Unfortunately not true. Engineering is a cyclical job market. Back in the 80s thousands of engineers were laid off and went to work at McDonald's or opened a liquor store. Now the market is very tight again. Some of those engineers did start new companies, but there's still only so much engineering work to go round. One bright spot is all the various alternative energy companies which are hiring, but the industry will shake out eventually as the winners and losers emerge.
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  5. #4  
    Time Lord
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    Quote Originally Posted by Bunbury

    Engineering, on the other hand, is a job market that really can't easily become over crowded. It would be very difficult to have too many engineers, because they're a basic building block for industry. New jobs open up automatically when they decide to take part in the start of a new company.
    Unfortunately not true. Engineering is a cyclical job market. Back in the 80s thousands of engineers were laid off and went to work at McDonald's or opened a liquor store. Now the market is very tight again. Some of those engineers did start new companies, but there's still only so much engineering work to go round. One bright spot is all the various alternative energy companies which are hiring, but the industry will shake out eventually as the winners and losers emerge.
    Oh. I didn't know that. I figured the formula for a good economy was to just train as many engineers as possible, and sit back and wait. What you're saying makes a lot of sense, though. I had wondered why people are trying to generate so much enthusiasm for alternative energy when none of the options look very promising.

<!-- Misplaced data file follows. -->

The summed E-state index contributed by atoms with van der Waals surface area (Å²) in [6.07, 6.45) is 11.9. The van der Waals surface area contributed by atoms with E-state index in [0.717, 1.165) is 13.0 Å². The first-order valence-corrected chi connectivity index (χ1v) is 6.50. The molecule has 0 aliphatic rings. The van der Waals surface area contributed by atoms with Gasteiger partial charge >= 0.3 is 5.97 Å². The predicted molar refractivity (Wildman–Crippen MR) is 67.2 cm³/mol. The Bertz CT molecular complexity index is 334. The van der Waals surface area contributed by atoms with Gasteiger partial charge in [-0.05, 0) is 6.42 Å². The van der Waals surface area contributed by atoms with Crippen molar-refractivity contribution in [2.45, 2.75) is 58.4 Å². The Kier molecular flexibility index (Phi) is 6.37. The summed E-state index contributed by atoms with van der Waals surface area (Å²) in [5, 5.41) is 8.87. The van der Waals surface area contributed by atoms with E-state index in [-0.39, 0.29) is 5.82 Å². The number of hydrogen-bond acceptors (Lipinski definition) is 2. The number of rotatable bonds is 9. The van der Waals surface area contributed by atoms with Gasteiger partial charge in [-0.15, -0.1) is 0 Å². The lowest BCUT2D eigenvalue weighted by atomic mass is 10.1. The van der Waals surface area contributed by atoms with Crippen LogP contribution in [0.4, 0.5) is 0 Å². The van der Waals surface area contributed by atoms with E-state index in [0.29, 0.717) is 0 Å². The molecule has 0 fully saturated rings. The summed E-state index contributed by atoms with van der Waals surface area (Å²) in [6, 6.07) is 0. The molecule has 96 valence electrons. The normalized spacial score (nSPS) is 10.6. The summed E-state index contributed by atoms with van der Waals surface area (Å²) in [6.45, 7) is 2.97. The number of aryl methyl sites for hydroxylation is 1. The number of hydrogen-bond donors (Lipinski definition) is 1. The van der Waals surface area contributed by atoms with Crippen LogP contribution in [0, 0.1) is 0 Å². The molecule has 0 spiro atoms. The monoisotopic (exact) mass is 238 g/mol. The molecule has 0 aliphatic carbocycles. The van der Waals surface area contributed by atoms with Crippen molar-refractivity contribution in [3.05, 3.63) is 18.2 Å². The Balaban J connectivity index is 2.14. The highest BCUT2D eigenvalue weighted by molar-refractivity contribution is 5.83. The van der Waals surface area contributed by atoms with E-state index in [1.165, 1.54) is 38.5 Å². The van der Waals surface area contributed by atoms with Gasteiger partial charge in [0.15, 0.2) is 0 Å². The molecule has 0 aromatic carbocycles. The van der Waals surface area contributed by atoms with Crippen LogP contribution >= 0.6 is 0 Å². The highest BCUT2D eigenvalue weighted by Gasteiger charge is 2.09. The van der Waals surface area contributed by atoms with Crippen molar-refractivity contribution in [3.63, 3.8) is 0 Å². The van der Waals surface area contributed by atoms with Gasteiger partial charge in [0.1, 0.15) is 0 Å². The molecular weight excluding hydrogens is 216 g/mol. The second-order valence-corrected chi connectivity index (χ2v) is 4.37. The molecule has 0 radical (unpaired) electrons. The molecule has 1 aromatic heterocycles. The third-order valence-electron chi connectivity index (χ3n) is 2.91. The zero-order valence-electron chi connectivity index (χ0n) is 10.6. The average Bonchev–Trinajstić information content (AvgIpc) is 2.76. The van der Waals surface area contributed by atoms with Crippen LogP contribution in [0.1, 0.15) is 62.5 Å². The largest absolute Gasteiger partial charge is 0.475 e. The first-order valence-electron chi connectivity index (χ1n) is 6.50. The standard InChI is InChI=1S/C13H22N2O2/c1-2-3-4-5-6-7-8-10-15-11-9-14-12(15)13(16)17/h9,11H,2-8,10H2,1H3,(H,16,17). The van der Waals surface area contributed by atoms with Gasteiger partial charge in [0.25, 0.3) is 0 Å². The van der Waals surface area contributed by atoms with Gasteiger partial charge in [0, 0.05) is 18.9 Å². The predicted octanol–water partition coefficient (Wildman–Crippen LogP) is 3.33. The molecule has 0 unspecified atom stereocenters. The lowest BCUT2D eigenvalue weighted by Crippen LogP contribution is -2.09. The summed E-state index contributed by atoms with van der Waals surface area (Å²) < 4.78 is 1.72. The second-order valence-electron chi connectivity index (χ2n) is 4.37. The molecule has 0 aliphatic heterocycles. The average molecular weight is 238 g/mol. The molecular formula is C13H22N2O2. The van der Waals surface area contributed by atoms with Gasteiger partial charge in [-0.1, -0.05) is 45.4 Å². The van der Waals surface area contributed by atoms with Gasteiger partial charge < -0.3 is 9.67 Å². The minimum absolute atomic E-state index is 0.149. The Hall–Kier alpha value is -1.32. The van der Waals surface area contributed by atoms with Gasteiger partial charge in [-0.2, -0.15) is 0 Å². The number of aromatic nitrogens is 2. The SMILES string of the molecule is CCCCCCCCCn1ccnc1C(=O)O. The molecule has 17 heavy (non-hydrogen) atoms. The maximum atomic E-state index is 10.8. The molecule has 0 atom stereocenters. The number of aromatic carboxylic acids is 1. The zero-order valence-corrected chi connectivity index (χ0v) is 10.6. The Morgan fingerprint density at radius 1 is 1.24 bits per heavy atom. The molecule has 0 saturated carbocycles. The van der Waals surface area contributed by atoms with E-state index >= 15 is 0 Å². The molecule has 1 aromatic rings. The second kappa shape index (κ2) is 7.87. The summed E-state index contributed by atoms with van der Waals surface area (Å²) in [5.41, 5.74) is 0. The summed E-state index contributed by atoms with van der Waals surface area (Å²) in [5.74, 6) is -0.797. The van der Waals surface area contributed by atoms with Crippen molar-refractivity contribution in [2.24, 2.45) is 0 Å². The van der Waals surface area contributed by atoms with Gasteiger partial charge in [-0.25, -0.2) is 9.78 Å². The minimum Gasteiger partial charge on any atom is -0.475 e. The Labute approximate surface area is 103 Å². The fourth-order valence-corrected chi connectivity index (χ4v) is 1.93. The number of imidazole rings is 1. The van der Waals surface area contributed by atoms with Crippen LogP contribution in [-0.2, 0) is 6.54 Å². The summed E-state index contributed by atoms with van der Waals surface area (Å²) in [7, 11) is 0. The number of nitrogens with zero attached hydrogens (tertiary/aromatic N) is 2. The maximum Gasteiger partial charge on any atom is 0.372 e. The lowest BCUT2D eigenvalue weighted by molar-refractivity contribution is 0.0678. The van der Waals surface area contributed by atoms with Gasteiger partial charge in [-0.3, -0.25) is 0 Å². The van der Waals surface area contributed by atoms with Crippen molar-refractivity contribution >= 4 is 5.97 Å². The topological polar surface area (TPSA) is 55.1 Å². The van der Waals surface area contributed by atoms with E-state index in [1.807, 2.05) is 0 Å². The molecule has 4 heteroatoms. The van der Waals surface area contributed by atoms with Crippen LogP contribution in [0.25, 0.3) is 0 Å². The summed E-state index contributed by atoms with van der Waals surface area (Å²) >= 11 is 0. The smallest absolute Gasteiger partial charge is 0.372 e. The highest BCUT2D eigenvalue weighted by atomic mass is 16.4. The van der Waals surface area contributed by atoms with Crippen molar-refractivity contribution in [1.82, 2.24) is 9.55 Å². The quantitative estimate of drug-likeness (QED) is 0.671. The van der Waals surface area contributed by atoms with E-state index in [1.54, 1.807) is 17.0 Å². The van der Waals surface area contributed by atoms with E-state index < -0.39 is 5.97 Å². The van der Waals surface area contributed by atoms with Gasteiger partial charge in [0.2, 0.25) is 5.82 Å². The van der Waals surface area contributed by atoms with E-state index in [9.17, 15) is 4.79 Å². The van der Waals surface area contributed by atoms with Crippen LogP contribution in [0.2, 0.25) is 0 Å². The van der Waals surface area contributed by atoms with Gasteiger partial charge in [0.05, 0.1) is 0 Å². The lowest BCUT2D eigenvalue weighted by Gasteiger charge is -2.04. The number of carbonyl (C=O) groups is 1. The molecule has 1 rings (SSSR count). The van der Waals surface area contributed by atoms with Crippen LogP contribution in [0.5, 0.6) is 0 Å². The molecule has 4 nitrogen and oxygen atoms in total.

Does that mean it is easier to hire engineers right now?
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  6. #5  
    Forum Isotope Bunbury's Avatar
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    Quote Originally Posted by kojax
    Does that mean it is easier to hire engineers right now?
    You need engineers? I can send you a couple of dozen right now who need jobs.
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  7. #6  
    Forum Cosmic Wizard icewendigo's Avatar
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    Our economic and monetary system is at its very core archaic and inadequate. If everything could be made automatically tomorrow you could have more than in any time in history but most people would not have "jobs" to get the things that could technically be made.

    Imagine going back to a time where most people earn a living by working on a farm, you have a magic wand that can produce enough food for everyone on earth, but people dont have money to pay because you dont pay them to grow the food, but since you dont pay them they dont have the money with which to buy, its a circular problem, just use the magic wand and produce the food already, the money system was developped when humans thought the earth was flat and that bleeding a sick patient was good. I hope we dont have to wait to the 23rd century to figure this out.

    Old habits die hard, so I guess even though money is outdated there can be varisou patchwork systems to keep it on life support while automation is ongoing, like measures to reduce work ours and expand vacations as well as free money being granted like a universal unconditional basic income (along with changes on how money is issued and how banking operates).

    But to get back to the funding nasa, sure its a heck of a lot better than spending trillions on the military.